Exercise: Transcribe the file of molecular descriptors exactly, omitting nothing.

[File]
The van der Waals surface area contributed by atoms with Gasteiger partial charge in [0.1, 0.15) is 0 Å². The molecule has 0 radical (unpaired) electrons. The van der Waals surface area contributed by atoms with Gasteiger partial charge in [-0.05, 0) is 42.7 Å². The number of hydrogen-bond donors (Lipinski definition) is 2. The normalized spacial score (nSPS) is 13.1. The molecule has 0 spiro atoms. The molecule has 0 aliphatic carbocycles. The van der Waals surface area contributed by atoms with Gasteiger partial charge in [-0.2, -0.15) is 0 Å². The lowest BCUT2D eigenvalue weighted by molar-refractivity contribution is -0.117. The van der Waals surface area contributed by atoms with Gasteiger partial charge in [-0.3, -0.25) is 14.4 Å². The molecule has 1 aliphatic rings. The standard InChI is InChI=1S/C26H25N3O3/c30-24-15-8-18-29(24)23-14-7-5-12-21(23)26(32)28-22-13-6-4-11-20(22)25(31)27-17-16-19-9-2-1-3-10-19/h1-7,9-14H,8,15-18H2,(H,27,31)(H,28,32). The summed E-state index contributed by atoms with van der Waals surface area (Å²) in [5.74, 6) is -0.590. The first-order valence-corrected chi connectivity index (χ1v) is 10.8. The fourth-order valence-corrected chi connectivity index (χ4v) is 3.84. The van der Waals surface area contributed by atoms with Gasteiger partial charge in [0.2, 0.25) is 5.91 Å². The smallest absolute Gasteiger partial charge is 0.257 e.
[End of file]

The van der Waals surface area contributed by atoms with Gasteiger partial charge in [0.1, 0.15) is 0 Å². The molecule has 0 radical (unpaired) electrons. The van der Waals surface area contributed by atoms with Gasteiger partial charge in [-0.05, 0) is 42.7 Å². The number of hydrogen-bond donors (Lipinski definition) is 2. The normalized spacial score (nSPS) is 13.1. The molecule has 0 spiro atoms. The molecule has 0 aliphatic carbocycles. The van der Waals surface area contributed by atoms with Gasteiger partial charge in [-0.2, -0.15) is 0 Å². The lowest BCUT2D eigenvalue weighted by molar-refractivity contribution is -0.117. The van der Waals surface area contributed by atoms with Gasteiger partial charge in [-0.3, -0.25) is 14.4 Å². The molecule has 1 aliphatic rings. The standard InChI is InChI=1S/C26H25N3O3/c30-24-15-8-18-29(24)23-14-7-5-12-21(23)26(32)28-22-13-6-4-11-20(22)25(31)27-17-16-19-9-2-1-3-10-19/h1-7,9-14H,8,15-18H2,(H,27,31)(H,28,32). The summed E-state index contributed by atoms with van der Waals surface area (Å²) in [5.74, 6) is -0.590. The first-order valence-corrected chi connectivity index (χ1v) is 10.8. The fourth-order valence-corrected chi connectivity index (χ4v) is 3.84. The van der Waals surface area contributed by atoms with Gasteiger partial charge in [0.2, 0.25) is 5.91 Å². The smallest absolute Gasteiger partial charge is 0.257 e.